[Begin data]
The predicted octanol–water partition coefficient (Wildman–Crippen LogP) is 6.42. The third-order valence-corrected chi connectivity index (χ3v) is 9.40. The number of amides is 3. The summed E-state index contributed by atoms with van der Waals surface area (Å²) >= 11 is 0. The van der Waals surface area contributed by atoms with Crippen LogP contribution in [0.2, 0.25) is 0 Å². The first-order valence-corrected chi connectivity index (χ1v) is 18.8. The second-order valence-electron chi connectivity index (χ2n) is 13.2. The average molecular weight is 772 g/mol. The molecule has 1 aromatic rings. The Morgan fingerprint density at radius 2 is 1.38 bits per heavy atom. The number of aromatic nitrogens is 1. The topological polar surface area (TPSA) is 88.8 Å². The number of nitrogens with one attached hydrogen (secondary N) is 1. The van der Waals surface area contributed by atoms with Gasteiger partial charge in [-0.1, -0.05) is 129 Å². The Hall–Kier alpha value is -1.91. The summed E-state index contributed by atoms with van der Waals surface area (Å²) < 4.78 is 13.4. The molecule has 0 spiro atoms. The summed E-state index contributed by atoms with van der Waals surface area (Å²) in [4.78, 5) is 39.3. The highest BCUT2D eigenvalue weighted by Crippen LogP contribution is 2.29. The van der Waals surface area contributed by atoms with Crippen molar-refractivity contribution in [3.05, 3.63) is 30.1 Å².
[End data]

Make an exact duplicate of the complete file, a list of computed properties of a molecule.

The predicted octanol–water partition coefficient (Wildman–Crippen LogP) is 6.42. The third-order valence-corrected chi connectivity index (χ3v) is 9.40. The number of amides is 3. The summed E-state index contributed by atoms with van der Waals surface area (Å²) >= 11 is 0. The van der Waals surface area contributed by atoms with Crippen LogP contribution in [0.2, 0.25) is 0 Å². The first-order valence-corrected chi connectivity index (χ1v) is 18.8. The second-order valence-electron chi connectivity index (χ2n) is 13.2. The average molecular weight is 772 g/mol. The molecule has 1 aromatic rings. The Morgan fingerprint density at radius 2 is 1.38 bits per heavy atom. The number of aromatic nitrogens is 1. The topological polar surface area (TPSA) is 88.8 Å². The number of nitrogens with one attached hydrogen (secondary N) is 1. The van der Waals surface area contributed by atoms with Gasteiger partial charge in [-0.1, -0.05) is 129 Å². The Hall–Kier alpha value is -1.91. The summed E-state index contributed by atoms with van der Waals surface area (Å²) < 4.78 is 13.4. The molecule has 0 spiro atoms. The summed E-state index contributed by atoms with van der Waals surface area (Å²) in [4.78, 5) is 39.3. The highest BCUT2D eigenvalue weighted by Crippen LogP contribution is 2.29. The van der Waals surface area contributed by atoms with Crippen molar-refractivity contribution in [3.05, 3.63) is 30.1 Å².